This is a good moment to return to the introductory theme of compromise. To maintain the most compact overall dimensions, Linhof has kept all the control knobs reasonably small, including the tilt locks which, while beautifully designed with a chisel-shaped profile that typifies Linhof's modernist form-follows-function design ethos, might not be quite long enough for the leverage required. In cold conditions and with cameras like the Technikardan which will often end up with a large overhang, say, when shooting 4-500mm lenses, this could prove problematic. Although I never encountered any problems with 'drifting' due to the locks not being tight enough, I have heard from other users this is an issue. It could easily be solved with a longer lever design, or even a (removable) supplementary extension lever to provide more accessible extra tension. And since longer levers might well get snagged on cameras and/or filter systems it would make sense if they were indeed supplementary.
Pan and tilt heads are not always the easiest when making tiny tiny adjustments. This one is no exception, although with a hefty beast like the Techno mounted the actions and adjustments are pretty good, With an ultra light camera like the Sony A7r, I found myself having to slacken the levers right off for positioning, as some mass (in the camera) is needed to provide smooth adjustments if there is still any tension in the locks.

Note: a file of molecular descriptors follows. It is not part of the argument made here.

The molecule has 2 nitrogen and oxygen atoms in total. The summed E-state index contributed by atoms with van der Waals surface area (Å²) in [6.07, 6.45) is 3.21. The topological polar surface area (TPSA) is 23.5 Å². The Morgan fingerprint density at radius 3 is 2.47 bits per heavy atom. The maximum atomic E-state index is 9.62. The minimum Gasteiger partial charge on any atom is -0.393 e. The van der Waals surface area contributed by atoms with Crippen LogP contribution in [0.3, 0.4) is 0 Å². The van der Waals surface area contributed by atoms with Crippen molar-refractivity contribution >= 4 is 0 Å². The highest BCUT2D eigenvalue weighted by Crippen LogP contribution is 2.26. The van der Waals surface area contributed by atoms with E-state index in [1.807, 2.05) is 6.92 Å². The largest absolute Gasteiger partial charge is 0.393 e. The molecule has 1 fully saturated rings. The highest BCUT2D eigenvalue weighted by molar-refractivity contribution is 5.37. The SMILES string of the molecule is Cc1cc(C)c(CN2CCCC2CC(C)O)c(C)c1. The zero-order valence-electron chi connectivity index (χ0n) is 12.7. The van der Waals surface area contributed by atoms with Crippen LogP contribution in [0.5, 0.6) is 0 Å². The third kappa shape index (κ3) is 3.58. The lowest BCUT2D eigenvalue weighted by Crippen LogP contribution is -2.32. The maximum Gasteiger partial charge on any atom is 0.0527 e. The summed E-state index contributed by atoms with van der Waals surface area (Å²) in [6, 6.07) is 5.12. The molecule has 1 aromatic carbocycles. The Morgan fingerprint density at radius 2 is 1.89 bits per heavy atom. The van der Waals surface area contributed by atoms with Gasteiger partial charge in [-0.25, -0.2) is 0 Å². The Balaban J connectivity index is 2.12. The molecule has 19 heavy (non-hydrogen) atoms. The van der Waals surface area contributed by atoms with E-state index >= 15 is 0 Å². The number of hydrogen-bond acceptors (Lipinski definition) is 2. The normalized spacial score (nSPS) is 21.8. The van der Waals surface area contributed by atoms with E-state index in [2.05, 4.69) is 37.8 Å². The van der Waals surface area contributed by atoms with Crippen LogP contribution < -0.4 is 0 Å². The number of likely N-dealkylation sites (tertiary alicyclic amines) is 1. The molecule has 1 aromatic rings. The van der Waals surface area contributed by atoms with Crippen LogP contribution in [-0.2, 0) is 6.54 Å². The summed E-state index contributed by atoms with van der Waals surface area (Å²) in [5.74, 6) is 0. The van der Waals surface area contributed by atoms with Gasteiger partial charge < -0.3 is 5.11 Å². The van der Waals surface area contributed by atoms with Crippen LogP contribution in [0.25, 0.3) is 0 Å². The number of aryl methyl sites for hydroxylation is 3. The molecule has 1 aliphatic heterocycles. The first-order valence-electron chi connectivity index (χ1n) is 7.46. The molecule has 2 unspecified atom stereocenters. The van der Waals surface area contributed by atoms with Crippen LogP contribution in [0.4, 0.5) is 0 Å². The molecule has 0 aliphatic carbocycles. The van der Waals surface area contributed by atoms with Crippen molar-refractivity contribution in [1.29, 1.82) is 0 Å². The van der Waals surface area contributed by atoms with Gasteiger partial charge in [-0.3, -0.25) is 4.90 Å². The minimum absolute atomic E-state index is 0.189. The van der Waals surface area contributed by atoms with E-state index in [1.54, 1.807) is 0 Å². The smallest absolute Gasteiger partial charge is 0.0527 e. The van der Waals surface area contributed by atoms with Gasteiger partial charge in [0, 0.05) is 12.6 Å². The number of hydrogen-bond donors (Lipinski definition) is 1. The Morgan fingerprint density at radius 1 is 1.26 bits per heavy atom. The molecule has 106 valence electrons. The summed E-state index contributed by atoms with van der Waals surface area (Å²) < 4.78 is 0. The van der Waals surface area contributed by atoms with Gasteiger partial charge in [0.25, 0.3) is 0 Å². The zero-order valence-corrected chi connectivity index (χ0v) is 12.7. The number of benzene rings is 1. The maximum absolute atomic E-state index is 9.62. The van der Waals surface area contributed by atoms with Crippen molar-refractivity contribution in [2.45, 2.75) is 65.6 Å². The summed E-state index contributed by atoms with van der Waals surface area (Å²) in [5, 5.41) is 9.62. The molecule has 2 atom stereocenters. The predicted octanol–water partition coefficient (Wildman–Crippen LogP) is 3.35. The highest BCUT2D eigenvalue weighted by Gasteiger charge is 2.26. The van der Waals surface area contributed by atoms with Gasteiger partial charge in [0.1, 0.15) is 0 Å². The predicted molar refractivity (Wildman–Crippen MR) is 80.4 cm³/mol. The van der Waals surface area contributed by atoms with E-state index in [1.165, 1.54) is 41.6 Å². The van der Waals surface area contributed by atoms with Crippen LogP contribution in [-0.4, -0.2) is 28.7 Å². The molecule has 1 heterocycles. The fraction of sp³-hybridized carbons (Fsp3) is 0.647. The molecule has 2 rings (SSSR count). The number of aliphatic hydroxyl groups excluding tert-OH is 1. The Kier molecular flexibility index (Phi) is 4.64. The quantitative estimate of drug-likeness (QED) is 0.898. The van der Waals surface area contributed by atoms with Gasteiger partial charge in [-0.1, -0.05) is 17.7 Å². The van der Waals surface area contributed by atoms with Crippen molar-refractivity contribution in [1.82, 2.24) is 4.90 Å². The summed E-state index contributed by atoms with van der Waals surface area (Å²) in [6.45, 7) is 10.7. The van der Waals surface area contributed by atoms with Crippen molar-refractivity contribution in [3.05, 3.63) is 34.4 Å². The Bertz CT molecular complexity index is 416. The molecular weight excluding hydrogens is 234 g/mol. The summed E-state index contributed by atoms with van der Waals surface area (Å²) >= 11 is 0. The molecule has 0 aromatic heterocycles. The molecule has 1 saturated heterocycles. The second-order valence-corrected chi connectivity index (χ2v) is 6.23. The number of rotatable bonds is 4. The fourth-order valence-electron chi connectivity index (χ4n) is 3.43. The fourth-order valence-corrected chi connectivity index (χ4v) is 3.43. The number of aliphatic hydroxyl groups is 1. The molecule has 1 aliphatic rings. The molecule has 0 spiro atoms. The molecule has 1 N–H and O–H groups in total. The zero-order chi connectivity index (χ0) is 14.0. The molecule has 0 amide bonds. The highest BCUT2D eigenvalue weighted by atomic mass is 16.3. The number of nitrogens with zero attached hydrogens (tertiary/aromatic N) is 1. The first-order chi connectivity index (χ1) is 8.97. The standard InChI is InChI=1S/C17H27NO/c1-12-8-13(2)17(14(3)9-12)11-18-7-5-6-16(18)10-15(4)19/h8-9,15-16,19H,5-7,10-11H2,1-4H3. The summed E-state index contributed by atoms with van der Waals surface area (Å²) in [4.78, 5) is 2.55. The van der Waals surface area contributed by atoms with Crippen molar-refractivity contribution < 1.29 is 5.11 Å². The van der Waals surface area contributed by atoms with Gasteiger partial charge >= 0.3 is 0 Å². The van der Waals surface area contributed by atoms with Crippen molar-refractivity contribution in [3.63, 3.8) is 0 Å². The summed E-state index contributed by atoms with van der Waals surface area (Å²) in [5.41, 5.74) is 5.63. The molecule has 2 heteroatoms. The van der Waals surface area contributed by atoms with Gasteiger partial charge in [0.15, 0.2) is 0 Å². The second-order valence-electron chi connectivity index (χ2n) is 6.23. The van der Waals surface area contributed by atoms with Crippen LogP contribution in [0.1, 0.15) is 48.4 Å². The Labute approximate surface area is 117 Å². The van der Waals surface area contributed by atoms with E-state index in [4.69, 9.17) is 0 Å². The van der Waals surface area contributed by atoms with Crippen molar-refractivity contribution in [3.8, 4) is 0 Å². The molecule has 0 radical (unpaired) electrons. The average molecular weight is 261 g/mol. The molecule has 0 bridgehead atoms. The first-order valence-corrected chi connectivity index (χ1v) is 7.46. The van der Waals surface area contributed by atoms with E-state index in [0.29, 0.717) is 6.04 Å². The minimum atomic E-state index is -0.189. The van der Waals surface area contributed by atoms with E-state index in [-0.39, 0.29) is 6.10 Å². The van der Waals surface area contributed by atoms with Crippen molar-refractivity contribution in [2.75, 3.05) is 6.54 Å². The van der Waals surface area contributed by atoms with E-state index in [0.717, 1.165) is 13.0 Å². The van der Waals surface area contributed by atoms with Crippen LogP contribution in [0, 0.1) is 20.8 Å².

It would be wrong to focus on the negatives though. Personally, I have found no problems at all. The mechanisms all work with the super smooth precision one expects of Linhof - the damping of the panning action is exemplary - and the head is reasonably light and very easy to use. One of the best features is the panoramic top. Obviously, this makes easy work of doing panoramas with a horizontal composition (or vertical with L brackets and view cameras). But the aspect I found most pleasing was that if you are not fortunate enough to use a view camera (or have an 'L' bracket for your DSLR or CSC) then the camera must inevitably be positioned vertically using the tilt angle controls, so it hangs 'off the side' of the tripod. With many pan and tilt heads, this can then lead to a wrestling match with the tripod figuring out how to angle the camera for and aft. There are no such problems with the 3DlhQ whose panoramic top makes precise 'angling' (once the camera is side to side level) an absolute breeze. This is when the benefit of 4 movements really comes into its own. Pointing the camera straight down or straight up becomes elementary.
The simplicity of the design does mean that there are no geared movements; this is the domain of the Linhof 3D micro (to follow in a later article), so perfect camera positioning can be tricky, as with any similar head. However, there is no creep or wobbliness associated with lesser heads. Once locked down the rig has a carved-from-solid feel to it that inspires confidence.
The quoted retail price of the 3DlhQ is £555 ex VAT, so this is not a purchase for everyone. But for those who respect top quality engineering and have a suitably robust tripod/s on which to mount it, this is a purchase that makes sense. It should take a hammering and last a very long time. And then it will seem good value.